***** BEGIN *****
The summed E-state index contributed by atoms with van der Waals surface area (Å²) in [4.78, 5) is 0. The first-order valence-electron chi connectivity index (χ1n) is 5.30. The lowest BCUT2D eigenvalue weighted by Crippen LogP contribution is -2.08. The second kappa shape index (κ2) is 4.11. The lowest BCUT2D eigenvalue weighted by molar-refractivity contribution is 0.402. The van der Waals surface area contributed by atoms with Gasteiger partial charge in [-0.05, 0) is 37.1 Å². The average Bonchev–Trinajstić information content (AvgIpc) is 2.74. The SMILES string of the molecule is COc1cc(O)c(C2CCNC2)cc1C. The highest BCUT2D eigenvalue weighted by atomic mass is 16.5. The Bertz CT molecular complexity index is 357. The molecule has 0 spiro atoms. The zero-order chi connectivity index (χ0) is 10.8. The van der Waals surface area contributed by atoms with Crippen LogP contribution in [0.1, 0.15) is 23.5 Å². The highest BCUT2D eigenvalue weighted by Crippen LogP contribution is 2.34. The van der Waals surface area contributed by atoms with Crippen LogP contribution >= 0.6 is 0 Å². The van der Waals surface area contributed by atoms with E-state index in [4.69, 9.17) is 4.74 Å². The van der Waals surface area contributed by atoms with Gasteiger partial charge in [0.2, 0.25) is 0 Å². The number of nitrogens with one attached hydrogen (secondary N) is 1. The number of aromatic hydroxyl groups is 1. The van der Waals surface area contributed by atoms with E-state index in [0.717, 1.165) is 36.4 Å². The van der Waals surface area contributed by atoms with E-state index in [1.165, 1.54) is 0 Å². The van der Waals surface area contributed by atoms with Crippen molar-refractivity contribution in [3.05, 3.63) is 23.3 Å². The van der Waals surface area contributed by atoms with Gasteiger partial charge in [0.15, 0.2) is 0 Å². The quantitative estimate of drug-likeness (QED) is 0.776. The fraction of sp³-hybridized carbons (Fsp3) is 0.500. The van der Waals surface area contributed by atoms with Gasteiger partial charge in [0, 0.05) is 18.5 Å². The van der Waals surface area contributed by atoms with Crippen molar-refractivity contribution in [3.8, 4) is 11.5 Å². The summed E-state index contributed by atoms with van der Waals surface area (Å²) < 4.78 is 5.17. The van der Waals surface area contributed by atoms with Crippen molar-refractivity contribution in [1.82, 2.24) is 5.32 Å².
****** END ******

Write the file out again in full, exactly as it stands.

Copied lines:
The summed E-state index contributed by atoms with van der Waals surface area (Å²) in [4.78, 5) is 0. The first-order valence-electron chi connectivity index (χ1n) is 5.30. The lowest BCUT2D eigenvalue weighted by Crippen LogP contribution is -2.08. The second kappa shape index (κ2) is 4.11. The lowest BCUT2D eigenvalue weighted by molar-refractivity contribution is 0.402. The van der Waals surface area contributed by atoms with Gasteiger partial charge in [-0.05, 0) is 37.1 Å². The average Bonchev–Trinajstić information content (AvgIpc) is 2.74. The SMILES string of the molecule is COc1cc(O)c(C2CCNC2)cc1C. The highest BCUT2D eigenvalue weighted by atomic mass is 16.5. The Bertz CT molecular complexity index is 357. The molecule has 0 spiro atoms. The zero-order chi connectivity index (χ0) is 10.8. The van der Waals surface area contributed by atoms with Crippen LogP contribution in [0.1, 0.15) is 23.5 Å². The highest BCUT2D eigenvalue weighted by Crippen LogP contribution is 2.34. The van der Waals surface area contributed by atoms with Crippen LogP contribution >= 0.6 is 0 Å². The van der Waals surface area contributed by atoms with E-state index in [4.69, 9.17) is 4.74 Å². The van der Waals surface area contributed by atoms with Gasteiger partial charge in [0.2, 0.25) is 0 Å². The number of nitrogens with one attached hydrogen (secondary N) is 1. The number of aromatic hydroxyl groups is 1. The van der Waals surface area contributed by atoms with E-state index in [0.717, 1.165) is 36.4 Å². The van der Waals surface area contributed by atoms with E-state index in [1.165, 1.54) is 0 Å². The van der Waals surface area contributed by atoms with Crippen molar-refractivity contribution in [3.05, 3.63) is 23.3 Å². The van der Waals surface area contributed by atoms with Gasteiger partial charge in [0.15, 0.2) is 0 Å². The quantitative estimate of drug-likeness (QED) is 0.776. The fraction of sp³-hybridized carbons (Fsp3) is 0.500. The van der Waals surface area contributed by atoms with Gasteiger partial charge in [0, 0.05) is 18.5 Å². The van der Waals surface area contributed by atoms with Crippen molar-refractivity contribution in [3.8, 4) is 11.5 Å². The summed E-state index contributed by atoms with van der Waals surface area (Å²) < 4.78 is 5.17. The van der Waals surface area contributed by atoms with Crippen molar-refractivity contribution in [1.82, 2.24) is 5.32 Å².